Germany denies reconsidering Israel support, says policy unchanged
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Germany denies reconsidering Israel support, says policy unchanged

Berlin official rejects claims by Der Spiegel of deteriorating ties with Jewish state over Merkel’s ‘frustration’ with Netanyahu

German Chancellor Angela Merkel, right, and Prime Minister Benjamin Netanyahu speak at a press conference at the Chancellery in Berlin, on February 16, 2016, after a joint cabinet meeting. (AFP /Odd Andersen)
German Chancellor Angela Merkel, right, and Prime Minister Benjamin Netanyahu speak at a press conference at the Chancellery in Berlin, on February 16, 2016, after a joint cabinet meeting. (AFP /Odd Andersen)

A German official denied on Sunday a report published last week claiming that Germany was reconsidering its strong support for Israel amid Chancellor Angela Merkel’s growing frustrations with Prime Minister Benjamin Netanyahu’s policies.

“The guidelines of German Middle East policy have not changed,” the unnamed German official told Reuters when asked to comment on the report published in the latest edition of Der Spiegel magazine.

The report claimed Merkel’s camp was “furious” at a leak of confidential consultations between Jerusalem and Berlin in the German capital in February, which subsequently appeared in the free Israel Hayom daily, owned by staunch Netanyahu supporter Sheldon Adelson.

Furthermore, the magazine said, the leaked details of Merkel’s remarks were “twisted” to give the impression that she supported Netanyahu’s position that a two-state solution with the Palestinians was currently unfeasible, whereas the chancellor had actually said that Israeli settlement construction “makes it unlikely that a viable Palestinian state can be established in accordance with plans aimed at a two-state solution.”

(The Times of Israel reported at the time that the German government was displeased with Netanyahu for asserting that Merkel had changed her stance on a two-state solution, and that it dispatched emissaries to Jerusalem clarify Berlin’s position.)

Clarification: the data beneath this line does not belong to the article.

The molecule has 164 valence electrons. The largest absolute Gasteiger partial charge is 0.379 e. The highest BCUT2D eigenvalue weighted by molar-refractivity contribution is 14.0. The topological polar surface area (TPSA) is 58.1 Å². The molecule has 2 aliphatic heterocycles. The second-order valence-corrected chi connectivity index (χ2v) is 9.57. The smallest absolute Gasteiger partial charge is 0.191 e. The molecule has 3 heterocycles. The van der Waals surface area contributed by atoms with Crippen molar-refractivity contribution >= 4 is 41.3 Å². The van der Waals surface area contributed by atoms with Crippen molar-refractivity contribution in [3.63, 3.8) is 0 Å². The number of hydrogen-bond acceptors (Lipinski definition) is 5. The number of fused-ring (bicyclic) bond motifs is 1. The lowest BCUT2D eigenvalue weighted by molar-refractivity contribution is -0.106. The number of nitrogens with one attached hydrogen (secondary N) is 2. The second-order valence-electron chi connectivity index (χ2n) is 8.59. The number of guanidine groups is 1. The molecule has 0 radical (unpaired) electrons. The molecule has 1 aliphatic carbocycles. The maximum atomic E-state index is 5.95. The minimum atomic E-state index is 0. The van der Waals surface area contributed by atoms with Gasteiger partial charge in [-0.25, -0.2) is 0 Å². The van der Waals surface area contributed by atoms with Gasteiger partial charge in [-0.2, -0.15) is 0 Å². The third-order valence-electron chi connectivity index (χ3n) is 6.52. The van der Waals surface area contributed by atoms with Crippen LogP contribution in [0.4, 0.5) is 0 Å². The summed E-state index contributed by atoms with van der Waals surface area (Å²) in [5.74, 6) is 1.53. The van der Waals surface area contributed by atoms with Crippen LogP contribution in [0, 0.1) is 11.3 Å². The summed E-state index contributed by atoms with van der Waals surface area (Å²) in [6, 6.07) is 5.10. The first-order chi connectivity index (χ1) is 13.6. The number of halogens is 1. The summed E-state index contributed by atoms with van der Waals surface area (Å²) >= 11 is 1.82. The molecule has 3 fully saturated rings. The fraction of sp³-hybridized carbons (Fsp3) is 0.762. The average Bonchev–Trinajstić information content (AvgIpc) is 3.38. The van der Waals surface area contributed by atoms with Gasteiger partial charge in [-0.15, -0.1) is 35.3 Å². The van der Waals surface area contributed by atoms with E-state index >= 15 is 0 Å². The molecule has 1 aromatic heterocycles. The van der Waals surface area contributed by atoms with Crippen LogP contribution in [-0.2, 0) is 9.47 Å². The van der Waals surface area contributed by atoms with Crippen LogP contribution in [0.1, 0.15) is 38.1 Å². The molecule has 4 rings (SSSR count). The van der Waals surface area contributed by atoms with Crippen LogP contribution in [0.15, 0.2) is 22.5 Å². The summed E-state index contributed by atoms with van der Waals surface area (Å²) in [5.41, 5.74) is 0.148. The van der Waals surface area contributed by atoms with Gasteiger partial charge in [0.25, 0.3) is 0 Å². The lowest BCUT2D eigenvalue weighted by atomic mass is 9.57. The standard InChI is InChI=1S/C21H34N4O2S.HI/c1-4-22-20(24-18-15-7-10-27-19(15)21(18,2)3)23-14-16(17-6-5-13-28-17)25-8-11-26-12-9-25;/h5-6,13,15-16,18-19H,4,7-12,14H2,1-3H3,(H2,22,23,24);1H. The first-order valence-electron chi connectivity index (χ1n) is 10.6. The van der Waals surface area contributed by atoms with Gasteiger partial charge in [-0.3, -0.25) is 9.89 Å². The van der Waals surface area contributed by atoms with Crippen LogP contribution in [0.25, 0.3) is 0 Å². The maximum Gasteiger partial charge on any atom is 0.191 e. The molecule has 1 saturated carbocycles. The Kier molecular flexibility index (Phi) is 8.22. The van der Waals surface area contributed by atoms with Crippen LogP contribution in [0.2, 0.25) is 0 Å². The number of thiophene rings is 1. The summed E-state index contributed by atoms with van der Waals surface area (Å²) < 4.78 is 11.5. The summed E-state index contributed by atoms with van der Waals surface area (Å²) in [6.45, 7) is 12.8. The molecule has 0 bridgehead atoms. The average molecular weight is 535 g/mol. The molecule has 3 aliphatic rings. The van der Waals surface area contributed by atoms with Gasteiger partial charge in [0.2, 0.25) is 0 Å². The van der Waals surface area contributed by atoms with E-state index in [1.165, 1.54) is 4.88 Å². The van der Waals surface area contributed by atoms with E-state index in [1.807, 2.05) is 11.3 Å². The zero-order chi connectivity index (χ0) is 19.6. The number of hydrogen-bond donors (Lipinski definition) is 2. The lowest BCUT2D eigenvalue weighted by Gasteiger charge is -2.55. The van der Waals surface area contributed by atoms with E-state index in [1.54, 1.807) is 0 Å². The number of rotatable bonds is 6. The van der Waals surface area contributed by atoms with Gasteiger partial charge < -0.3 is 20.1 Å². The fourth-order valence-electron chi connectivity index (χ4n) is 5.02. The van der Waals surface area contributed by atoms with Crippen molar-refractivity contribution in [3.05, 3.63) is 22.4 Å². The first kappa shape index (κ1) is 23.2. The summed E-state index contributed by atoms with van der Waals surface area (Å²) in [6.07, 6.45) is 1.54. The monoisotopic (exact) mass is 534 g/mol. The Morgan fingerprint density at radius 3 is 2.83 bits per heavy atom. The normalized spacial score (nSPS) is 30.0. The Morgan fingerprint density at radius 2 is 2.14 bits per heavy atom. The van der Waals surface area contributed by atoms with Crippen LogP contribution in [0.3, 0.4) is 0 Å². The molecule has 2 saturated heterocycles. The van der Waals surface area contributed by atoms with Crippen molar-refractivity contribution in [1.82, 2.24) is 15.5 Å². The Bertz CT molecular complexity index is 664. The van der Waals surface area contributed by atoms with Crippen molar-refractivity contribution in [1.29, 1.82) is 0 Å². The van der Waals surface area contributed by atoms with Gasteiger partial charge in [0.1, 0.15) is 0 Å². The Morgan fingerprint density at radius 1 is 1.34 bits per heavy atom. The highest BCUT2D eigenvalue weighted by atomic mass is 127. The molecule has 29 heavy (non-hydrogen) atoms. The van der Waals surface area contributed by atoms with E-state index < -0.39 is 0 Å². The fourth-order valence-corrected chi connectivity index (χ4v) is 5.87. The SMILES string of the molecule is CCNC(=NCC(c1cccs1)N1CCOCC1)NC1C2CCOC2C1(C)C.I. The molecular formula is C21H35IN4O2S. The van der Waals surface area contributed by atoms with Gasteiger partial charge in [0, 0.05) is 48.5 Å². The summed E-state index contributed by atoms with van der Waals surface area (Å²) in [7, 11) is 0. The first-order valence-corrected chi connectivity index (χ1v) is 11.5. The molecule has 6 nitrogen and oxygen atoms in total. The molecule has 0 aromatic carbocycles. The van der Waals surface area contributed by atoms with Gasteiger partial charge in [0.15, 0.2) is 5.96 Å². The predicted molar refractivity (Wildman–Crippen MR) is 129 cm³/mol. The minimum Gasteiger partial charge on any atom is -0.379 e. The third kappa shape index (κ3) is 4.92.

The German response came a day after a senior official in Netanyahu’s government dismissed the report, saying that German-Israeli ties were on track.

“Ties between Israel and Germany are close and good, and they will continue to be,” the official said on Saturday, adding that the statements in the report published by Der Spiegel were “most likely an internal German attempt to bash Merkel over her close relationship with Netanyahu.”

The Der Spiegel report claimed that Netanyahu was having a deleterious effect on Israeli-German relations, to the extent that “many, particularly in the Berlin Foreign Ministry, have begun wondering if Germany sent the wrong signals in the past.” The magazine in particular points to a speech by Merkel in the Knesset in 2008 during which she said that Israel’s security is part of Germany’s “raison d’état.”

The report carried comments by government officials criticizing Netanyahu and questioning Germany’s automatic support for Israel.

“Israel’s current policies are not contributing to the country remaining Jewish and democratic,” a member of Merkel’s Christian Democratic Union and chair of the Foreign Affairs Committee in the Bundestag, Norbert Roettgen, was quoted as saying. “We must express this concern more clearly to Israel.”

Rolf Muetzenich, a member of the center-left Social Democrats (SPD) told the magazine:”The perception has been growing in the German government that Netanyahu is instrumentalizing our friendship.”

This shift by Berlin, Der Spiegel said, could be seen in Germany’s vote in a January 2016 resolution by the European Union on the Israeli-Palestinian conflict. Prior to the vote, Netanyahu called German Foreign Minister Frank-Walter Steinmeier to seek reassurance over a paragraph in the draft resolution criticizing settlement construction.

“I’m counting on you,” Netanyahu told Steinmeier, the report said. But the foreign minister voted in favor of the draft, with the wording condemning settlement expansion unchanged.

Palestinian Authority President Mahmoud Abbas speaks during a press conference after a meeting with German Chancellor Angela Merkel on April 19, 2016 at the chancellery in Berlin. (AFP PHOTO / TOBIAS SCHWARZ)
Palestinian Authority President Mahmoud Abbas speaks during a press conference after a meeting with German Chancellor Angela Merkel on April 19, 2016 at the chancellery in Berlin. (AFP/Tobias Schwarz)

According to Der Spiegel, the Merkel government has “lost hope that the peace process can be revived so long as Netanyahu remains in office.”

Another manifestation of this view came when Merkel met with Abbas in Berlin some two weeks ago. The chancellor, the report said, “was demonstrative in her support.”

“I understand why President Abbas continually seeks out the Security Council,” Merkel said, according to the report. The magazine added that, “Even accusations from Netanyahu that EU labeling rules for products made in the settlements are akin to an anti-Jewish boycott are no longer taken seriously.”

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